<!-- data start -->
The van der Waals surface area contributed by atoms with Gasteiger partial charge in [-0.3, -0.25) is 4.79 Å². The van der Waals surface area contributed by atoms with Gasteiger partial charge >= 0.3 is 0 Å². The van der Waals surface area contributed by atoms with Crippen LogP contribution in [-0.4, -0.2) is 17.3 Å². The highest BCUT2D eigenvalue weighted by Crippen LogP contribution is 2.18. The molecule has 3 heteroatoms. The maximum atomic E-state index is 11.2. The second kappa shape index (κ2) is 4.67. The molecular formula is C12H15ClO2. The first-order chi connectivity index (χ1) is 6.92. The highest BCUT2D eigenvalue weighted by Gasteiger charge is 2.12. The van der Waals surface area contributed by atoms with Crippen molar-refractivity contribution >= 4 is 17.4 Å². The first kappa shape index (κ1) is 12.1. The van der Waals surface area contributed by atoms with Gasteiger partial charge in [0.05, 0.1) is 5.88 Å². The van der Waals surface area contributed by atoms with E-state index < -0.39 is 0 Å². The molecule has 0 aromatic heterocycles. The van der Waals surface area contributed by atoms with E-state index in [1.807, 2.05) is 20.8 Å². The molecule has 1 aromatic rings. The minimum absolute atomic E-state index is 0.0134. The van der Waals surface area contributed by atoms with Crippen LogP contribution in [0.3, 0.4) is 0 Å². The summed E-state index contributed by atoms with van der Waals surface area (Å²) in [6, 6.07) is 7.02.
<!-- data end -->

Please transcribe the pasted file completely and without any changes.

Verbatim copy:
The van der Waals surface area contributed by atoms with Gasteiger partial charge in [-0.3, -0.25) is 4.79 Å². The van der Waals surface area contributed by atoms with Gasteiger partial charge >= 0.3 is 0 Å². The van der Waals surface area contributed by atoms with Crippen LogP contribution in [-0.4, -0.2) is 17.3 Å². The highest BCUT2D eigenvalue weighted by Crippen LogP contribution is 2.18. The molecule has 3 heteroatoms. The maximum atomic E-state index is 11.2. The second kappa shape index (κ2) is 4.67. The molecular formula is C12H15ClO2. The first-order chi connectivity index (χ1) is 6.92. The highest BCUT2D eigenvalue weighted by Gasteiger charge is 2.12. The van der Waals surface area contributed by atoms with Crippen molar-refractivity contribution >= 4 is 17.4 Å². The first kappa shape index (κ1) is 12.1. The van der Waals surface area contributed by atoms with Gasteiger partial charge in [0.05, 0.1) is 5.88 Å². The van der Waals surface area contributed by atoms with E-state index < -0.39 is 0 Å². The molecule has 0 aromatic heterocycles. The van der Waals surface area contributed by atoms with E-state index in [1.807, 2.05) is 20.8 Å². The molecule has 1 aromatic rings. The minimum absolute atomic E-state index is 0.0134. The van der Waals surface area contributed by atoms with Crippen LogP contribution in [0.3, 0.4) is 0 Å². The summed E-state index contributed by atoms with van der Waals surface area (Å²) in [6, 6.07) is 7.02.